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Vulnicura Emily Mackay , January 22nd, 2015 22:06

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Well, this isn't what I hoped for from my new Björk album at all. I wanted, after Biophilia's crowning glory, a sparky fresh start. I wanted harsh beats, crackling energy, new ideas. What I got is a mortuary slab of cold, heavy pain, forensically picked over. Saying that, Vulnicura probably wasn't exactly what Björk hoped for either. But life happens to you, doesn't it? And Björk is the kind of person who, when life hands her a breakup, is going to make the monolithic mother and father of all breakup albums.

"Breakup album" seems a trite term, a genre too trivially mopey to fit this unflinching, devastating exploration. That sounds melodramatic, but Vulnicura is so intimate in its agonies, so clinical in its dissection that your brain, listening, tries to hide from it as if the pain was its own; and, as if the pain was its own, cannot.

The CD booklet makes clear how much this is a chronological diary of disaster, dating the songs according to their months before and months after Björk's split with Matthew Barney. The opening track, 'Stonemilker', finds Björk trying to shore up collapsing love, while at the same time noting: "moments of clarity are so rare; I better document this".

The sombreness of the music throws more weight on her words than ever before. Already it's clear that if you've come here seeking beats and bangers, you may as well be asking for poppers at a funeral; beautiful and stately as the cortege that Björk has crafted with her co-producers Arca and The Haxan Cloak is, this focus of this album is on the play of feelings. From the strings that sweep us in, we're in a very familiar sonic Björkland, but sparely drawn. The solutions too, that she offers to her situation are, at first, familiar. Björk's work, whether on a personal or social level, has always advocated emotional bravery and honesty, going at life, as here, "open-chested". So it's all the more devastating when it doesn't work.

'Lionsong's oddly chorused vocals only make Björk's voice sound even more alone. There's a huge, sad strength and defiance to it, but not the kind that wants, you're-gonna-hear-me-roar style, to celebrate itself: "Maybe he'll come out of this loving me/Maybe he won't/Somehow I'm not too bothered either way". Over the song's halting structures, she's never sounded more laid-open and vulnerable. And indeed, the title of the album, Vulnicura, suggests not just the search for a cure, but a scientific classification of vulnerability; Björk the naturalist, sticking pins in her own pain and carefully taxonomising it.

'History Of Touches' finds her doing this even as the ship sinks; seizing and multiplying the moment with memories before it slips away, trying to be in the relationship as hard as possible. It's heartbreaking, like an anti-'Hyperballad'. Whereas in that song, the narrator committed small acts of violence as her lover slept in order to exist more comfortably in the confines of a couple, here she wakes her partner to try and hold those confines down as the song's textures flicker.

It's beautiful as well as awful, but you know what's coming.'Black Lake'; the sound of a near bottomless-rock bottom; a Baikal of the dumped. Björk's voice is unbearable here, the strings devastatingly soft. "My soul torn apart/My spirit is broken/into the the fabric of all/He is woven." This song is also, thank god, the turning point. Though, as you'd expect with a real grief, Vulnicura doesn't plot a smooth arc back to health and happiness, there is a progression through these songs. 'Black Lake's 10 minutes is split with little caesuras, which feel like blank spaces beyond words. By the end of it, after a quiet crisis of ghostly beats and a string swell that grows to painful intensity, we find Björk starting to unpick that woven fabric, and facing outward in anger; "Did I love you too much? […] You have nothing to give/Your heart is hollow".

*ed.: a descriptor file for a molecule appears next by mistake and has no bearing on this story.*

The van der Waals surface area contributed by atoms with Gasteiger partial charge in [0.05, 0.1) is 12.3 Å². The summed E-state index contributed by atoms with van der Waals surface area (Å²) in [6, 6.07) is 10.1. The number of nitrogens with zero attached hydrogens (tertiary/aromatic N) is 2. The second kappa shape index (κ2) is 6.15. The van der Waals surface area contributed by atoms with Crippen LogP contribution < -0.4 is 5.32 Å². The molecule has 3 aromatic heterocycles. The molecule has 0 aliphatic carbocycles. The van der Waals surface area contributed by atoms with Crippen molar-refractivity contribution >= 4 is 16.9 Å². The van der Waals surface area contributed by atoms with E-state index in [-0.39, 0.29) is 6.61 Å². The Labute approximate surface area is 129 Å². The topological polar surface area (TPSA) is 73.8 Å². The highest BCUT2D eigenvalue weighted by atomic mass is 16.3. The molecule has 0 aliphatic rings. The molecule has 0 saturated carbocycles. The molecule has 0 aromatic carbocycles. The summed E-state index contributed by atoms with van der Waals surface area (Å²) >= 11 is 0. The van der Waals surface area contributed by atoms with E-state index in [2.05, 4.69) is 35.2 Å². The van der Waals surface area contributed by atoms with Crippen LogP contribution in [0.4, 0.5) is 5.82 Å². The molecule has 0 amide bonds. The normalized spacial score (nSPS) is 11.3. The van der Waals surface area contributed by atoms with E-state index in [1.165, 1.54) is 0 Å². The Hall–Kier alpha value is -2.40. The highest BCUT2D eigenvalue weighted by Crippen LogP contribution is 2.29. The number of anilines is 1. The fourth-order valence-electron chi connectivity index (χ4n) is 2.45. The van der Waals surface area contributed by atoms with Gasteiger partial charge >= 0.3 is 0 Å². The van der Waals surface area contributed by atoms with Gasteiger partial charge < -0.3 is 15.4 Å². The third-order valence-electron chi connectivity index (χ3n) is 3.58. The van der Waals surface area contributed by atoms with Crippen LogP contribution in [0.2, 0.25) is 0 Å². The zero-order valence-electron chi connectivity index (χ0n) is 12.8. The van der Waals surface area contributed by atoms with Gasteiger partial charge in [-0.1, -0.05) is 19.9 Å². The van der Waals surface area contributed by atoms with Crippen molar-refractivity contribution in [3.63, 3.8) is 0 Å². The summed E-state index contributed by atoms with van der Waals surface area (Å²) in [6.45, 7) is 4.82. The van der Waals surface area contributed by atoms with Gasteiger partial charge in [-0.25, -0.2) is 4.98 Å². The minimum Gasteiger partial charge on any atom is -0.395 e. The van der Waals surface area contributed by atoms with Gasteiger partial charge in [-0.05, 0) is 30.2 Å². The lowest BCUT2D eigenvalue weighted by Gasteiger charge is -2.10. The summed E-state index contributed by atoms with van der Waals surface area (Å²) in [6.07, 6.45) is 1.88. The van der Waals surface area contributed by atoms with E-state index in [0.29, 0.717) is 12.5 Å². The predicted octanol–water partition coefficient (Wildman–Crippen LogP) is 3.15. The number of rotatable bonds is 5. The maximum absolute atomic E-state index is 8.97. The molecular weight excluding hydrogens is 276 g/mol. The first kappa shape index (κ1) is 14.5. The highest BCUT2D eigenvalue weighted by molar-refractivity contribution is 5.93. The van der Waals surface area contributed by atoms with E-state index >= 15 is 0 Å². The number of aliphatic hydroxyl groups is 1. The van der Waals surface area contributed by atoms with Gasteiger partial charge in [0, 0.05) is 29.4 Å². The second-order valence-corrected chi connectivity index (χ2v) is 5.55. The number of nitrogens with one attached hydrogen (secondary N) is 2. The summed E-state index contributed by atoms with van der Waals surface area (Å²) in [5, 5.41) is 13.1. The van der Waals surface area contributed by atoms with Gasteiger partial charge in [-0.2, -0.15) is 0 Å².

These sort of condemnations of those who don't stay true to love's guiding principle are familiar from listening to the likes of '5 Years' from Homogenic, but this time it's not enough to shake it off with a hearty, "Whatever doesn't kill you makes you stronger" and dance off into the next experience; in the last verse, she becomes a "glowing shiny rocket" burning off grief-layers in an atmospheric trial-by-fire. The really great thing about this heavy, intense album, as punishing as it is beautiful in its resolve, is that it shakes to the core the philosophies that Björk laid out so methodically on Biophilia, but she still finds a dark difficult way back to hope and love.

By 'Family', plagued by skittering beats like gnats, she's already striving forward: "How will I sing us out of this sorrow? Build a safe bridge for the child?" By the end, amid shimmering textures that recall the album version of 'All Is Full Of Love', she is raising "A monument of love/A swarm of sound […] It will make us a part of this universe of solutions".

Of course, it's not going to be quite so easy, and 'Notget' asserts Björk's continued right to grieve, 11 months on. She will neither regret nor forget her love: "Don't remove my pain/It is my chance to heal". The rhythms of the album here begin to quicken and throb with little martial drumrolls and string stabs, though the song's final mantra, "Love will keep us safe from death", is trotted out bitterly, with the tone of one who can't quite get good advice down their gullet just yet; as Björk keeps repeating it, her wordless cries reverberate, lost, further back in the mix.

'Atom Dance' takes comfort in Biophilias' ideas of love as the driving force on a cellular and subatomic level, Antony Hegarty's sorrowing moo a great foil to Björk's keener pain. "I am finetuning my soul to the universal wavelength/No one is a lover alone […] let this ugly wound breathe".

The emotional disinfection continues on 'Mouth Mantra', which heralds the return of Björk's voice; whether from couplehood or depression it isn't clear, except perhaps in the last line: "I have followed a path that took sacrifices/Now I sacrifice this scar/Can you cut it off?" The track breaks out in glitchy beats and chorused swoops, yet there's little jubilance. It's easy to read this track, even the whole album, in a simple way, along with Björk's late feminist flourishing; domesticity is stifling, creativity is freedom. Yet it's more often the betrayal of love and family, rather than their limitations, that are mourned on Vulnicura. That said, the ideas of surrender and and stifling also appear on Biophilia's 'Sacrifice' (which Björk said at the time was about a friend of hers) and the unequal burden often born by women in relationships seems to be on her mind.